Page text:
What You Need to Know About Ebola

Share This:

comments

With the recent identification of cases here in the United States, Ebola continues to dominate world headlines. The Ebola outbreak is concentrated in the West African countries of Guinea, Liberia, and Sierra Leone, and has been contained in Nigeria. To date, the US has seen only four confirmed cases of Ebola–three in Texas, and one in New York–and the risk for most Americans, including those traveling to Dallas or New York City, is extremely low. Experts and public health officials feel that Ebola is very unlikely to become an epidemic in the US.

Even so, we take every public health concern very seriously and are committed to keeping you safe and well. We are closely following the situation and are in constant contact with local, state, and national health officials. We will continue to keep you informed of the latest developments. In the meantime, here are the essentials about Ebola, what you should do if you think you’ve been exposed to the virus, and what we are doing to prepare for further developments.

What are the symptoms of Ebola virus disease?

Symptoms of Ebola virus disease (EVD) may include:

  •         Fever
  •         Headache
  •         Diarrhea
  •         Vomiting
  •         Abdominal pain
  •         Weakness
  •         Muscle pain
  •         Bruising and/or bleeding

Symptoms can begin up to 21 days after exposure to the virus, although the average onset is 8 to 10 days.

How does the Ebola virus spread?

The virus does not spread through casual contact. You would have to be very close to someone with Ebola symptoms in order to become infected, and have direct contact with that person’s bodily fluids or contact with contaminated objects, such as needles. The virus can enter the body through breaks in the skin as well as the mucous membranes, such as the lining of your mouth or nose. It doesn’t appear to spread via aerosols, like those we expel when we cough or sneeze. Simply sharing a subway with  or living in the same neighborhood as someone with Ebola does not increase your risk. And–this is important to remember–people with Ebola are only contagious when they have actual symptoms, not during the preliminary incubation period when they have been infected but feel fine.

What do I do if I think I have been exposed to Ebola?

If you have worrisome symptoms or suspect that you may have been exposed to the virus, please call our office immediately, rather than book an appointment. This will help us direct you to the right location and provide you with the best care as quickly as possible.

Please do not head directly to a hospital or emergency room without first speaking with us.

Chicago: 312-999-5512

Boston: 617-419-2893

Los Angeles County: 323-305-7606

New York City: 212-441-4383

San Francisco Bay Area: 415-523-6317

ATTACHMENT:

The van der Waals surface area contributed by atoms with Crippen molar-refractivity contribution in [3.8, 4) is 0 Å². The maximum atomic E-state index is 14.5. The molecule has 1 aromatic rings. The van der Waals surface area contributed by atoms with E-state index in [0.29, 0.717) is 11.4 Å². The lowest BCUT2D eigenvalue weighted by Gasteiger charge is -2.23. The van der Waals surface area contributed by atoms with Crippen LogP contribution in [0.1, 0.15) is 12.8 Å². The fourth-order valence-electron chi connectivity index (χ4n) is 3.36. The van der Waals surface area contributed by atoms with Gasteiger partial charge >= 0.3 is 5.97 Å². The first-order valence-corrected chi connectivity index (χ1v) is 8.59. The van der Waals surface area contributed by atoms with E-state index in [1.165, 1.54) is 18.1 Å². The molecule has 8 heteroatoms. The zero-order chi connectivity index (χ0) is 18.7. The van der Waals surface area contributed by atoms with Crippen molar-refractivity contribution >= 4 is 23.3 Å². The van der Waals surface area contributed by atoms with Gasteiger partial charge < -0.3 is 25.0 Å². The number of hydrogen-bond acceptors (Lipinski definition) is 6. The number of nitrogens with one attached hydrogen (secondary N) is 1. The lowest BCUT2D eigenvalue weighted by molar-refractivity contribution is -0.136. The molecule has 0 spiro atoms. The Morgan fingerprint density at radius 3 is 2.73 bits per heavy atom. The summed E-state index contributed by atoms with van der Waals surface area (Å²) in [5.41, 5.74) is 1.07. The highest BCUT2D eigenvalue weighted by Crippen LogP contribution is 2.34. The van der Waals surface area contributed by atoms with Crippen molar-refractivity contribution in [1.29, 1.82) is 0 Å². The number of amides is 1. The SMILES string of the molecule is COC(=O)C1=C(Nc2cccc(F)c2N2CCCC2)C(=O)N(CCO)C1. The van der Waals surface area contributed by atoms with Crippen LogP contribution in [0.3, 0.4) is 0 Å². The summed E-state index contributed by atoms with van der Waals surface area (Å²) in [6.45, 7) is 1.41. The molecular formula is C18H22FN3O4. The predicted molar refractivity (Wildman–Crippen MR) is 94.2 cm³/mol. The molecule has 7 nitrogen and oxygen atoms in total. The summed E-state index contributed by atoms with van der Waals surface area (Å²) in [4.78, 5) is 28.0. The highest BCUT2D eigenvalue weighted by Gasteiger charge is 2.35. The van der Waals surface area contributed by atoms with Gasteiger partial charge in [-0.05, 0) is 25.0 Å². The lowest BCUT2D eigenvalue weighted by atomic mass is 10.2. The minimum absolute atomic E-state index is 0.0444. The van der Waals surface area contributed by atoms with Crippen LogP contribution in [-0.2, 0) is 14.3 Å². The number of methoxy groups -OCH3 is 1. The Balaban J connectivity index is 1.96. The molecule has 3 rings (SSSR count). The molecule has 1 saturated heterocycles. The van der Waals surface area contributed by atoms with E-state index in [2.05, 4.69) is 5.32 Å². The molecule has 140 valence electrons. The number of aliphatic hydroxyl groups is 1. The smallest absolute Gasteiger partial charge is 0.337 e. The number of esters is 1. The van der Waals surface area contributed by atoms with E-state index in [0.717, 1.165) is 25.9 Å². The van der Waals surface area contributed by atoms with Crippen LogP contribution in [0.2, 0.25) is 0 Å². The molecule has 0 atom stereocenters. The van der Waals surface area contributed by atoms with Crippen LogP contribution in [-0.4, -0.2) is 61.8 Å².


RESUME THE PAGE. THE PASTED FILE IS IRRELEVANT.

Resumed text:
What is One Medical Group doing to prepare?

We’ve formed a One Medical team of experts with representatives from all over the country. We’re following the situation very closely and are working with health officials as well as experts in infection control to ensure we’re ready for any potential turn of events. In addition, we’ve taken the following steps to protect our patients and staff, and make sure we are prepared in the case we do need to treat a patient with Ebola:

  • Our medical team is prepared to evaluate patients over the phone, quickly identify anyone who may be at risk for Ebola, and guide them in the process of getting quick and effective care.
  • We are ensuring that we are up-to-the-minute on the evolving protocols for evaluating and caring for sick patients, both over the phone and in the office.
  • We have personal protective equipment for our providers to wear if necessary, and have designated “safe” rooms to isolate patients if necessary.

How can I stay up to date on the latest developments?

Keep following One:Life for updates from One Medical Group, and visit the CDC for further information about Ebola.

Share This:

The One Medical blog is published by One Medical, an innovative primary care practice with offices in Boston, Chicago, Los Angeles, New York, Phoenix, the San Francisco Bay Area, Seattle, and Washington, DC.

Any general advice posted on our blog, website, or app is for informational purposes only and is not intended to replace or substitute for any medical or other advice. The One Medical Group entities and 1Life Healthcare, Inc. make no representations or warranties and expressly disclaim any and all liability concerning any treatment, action by, or effect on any person following the general information offered or provided within or through the blog, website, or app. If you have specific concerns or a situation arises in which you require medical advice, you should consult with an appropriately trained and qualified medical services provider.

Comments